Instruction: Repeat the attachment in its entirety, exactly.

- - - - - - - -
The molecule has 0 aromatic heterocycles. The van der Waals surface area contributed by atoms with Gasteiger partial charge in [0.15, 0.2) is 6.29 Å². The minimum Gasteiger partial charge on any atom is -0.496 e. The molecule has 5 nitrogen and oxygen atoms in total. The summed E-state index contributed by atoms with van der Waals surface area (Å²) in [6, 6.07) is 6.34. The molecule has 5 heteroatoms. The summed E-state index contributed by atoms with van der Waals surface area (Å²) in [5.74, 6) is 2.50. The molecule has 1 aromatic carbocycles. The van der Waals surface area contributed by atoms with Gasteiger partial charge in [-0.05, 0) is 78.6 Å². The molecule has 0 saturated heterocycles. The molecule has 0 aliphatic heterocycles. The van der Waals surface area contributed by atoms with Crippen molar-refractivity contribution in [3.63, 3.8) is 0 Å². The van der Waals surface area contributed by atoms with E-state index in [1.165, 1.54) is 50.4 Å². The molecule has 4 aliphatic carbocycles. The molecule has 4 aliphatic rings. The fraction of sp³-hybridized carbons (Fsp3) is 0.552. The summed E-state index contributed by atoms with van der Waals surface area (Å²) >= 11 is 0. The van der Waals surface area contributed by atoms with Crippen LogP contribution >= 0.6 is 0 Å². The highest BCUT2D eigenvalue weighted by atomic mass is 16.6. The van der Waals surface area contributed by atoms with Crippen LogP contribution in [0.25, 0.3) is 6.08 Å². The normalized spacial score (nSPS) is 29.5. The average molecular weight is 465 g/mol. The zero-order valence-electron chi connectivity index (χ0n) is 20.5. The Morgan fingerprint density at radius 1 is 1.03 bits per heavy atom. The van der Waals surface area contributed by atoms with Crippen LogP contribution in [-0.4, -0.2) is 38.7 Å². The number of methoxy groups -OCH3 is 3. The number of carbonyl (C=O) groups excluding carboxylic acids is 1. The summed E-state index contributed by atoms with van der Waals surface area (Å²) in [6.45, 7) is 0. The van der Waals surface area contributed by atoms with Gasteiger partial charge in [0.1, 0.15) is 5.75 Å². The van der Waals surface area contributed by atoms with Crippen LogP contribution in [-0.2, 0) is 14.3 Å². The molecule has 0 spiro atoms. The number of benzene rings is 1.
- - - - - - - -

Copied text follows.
The molecule has 0 aromatic heterocycles. The van der Waals surface area contributed by atoms with Gasteiger partial charge in [0.15, 0.2) is 6.29 Å². The minimum Gasteiger partial charge on any atom is -0.496 e. The molecule has 5 nitrogen and oxygen atoms in total. The summed E-state index contributed by atoms with van der Waals surface area (Å²) in [6, 6.07) is 6.34. The molecule has 5 heteroatoms. The summed E-state index contributed by atoms with van der Waals surface area (Å²) in [5.74, 6) is 2.50. The molecule has 1 aromatic carbocycles. The van der Waals surface area contributed by atoms with Gasteiger partial charge in [-0.05, 0) is 78.6 Å². The molecule has 0 saturated heterocycles. The molecule has 0 aliphatic heterocycles. The van der Waals surface area contributed by atoms with Crippen molar-refractivity contribution in [3.63, 3.8) is 0 Å². The van der Waals surface area contributed by atoms with E-state index in [1.165, 1.54) is 50.4 Å². The molecule has 4 aliphatic carbocycles. The molecule has 4 aliphatic rings. The fraction of sp³-hybridized carbons (Fsp3) is 0.552. The summed E-state index contributed by atoms with van der Waals surface area (Å²) >= 11 is 0. The van der Waals surface area contributed by atoms with Crippen LogP contribution >= 0.6 is 0 Å². The highest BCUT2D eigenvalue weighted by atomic mass is 16.6. The van der Waals surface area contributed by atoms with Crippen LogP contribution in [0.25, 0.3) is 6.08 Å². The normalized spacial score (nSPS) is 29.5. The average molecular weight is 465 g/mol. The zero-order valence-electron chi connectivity index (χ0n) is 20.5. The Morgan fingerprint density at radius 1 is 1.03 bits per heavy atom. The van der Waals surface area contributed by atoms with Crippen LogP contribution in [-0.4, -0.2) is 38.7 Å². The number of methoxy groups -OCH3 is 3. The number of carbonyl (C=O) groups excluding carboxylic acids is 1. The summed E-state index contributed by atoms with van der Waals surface area (Å²) in [6.45, 7) is 0. The van der Waals surface area contributed by atoms with Gasteiger partial charge in [0.1, 0.15) is 5.75 Å². The van der Waals surface area contributed by atoms with Crippen LogP contribution in [-0.2, 0) is 14.3 Å². The molecule has 0 spiro atoms. The number of benzene rings is 1.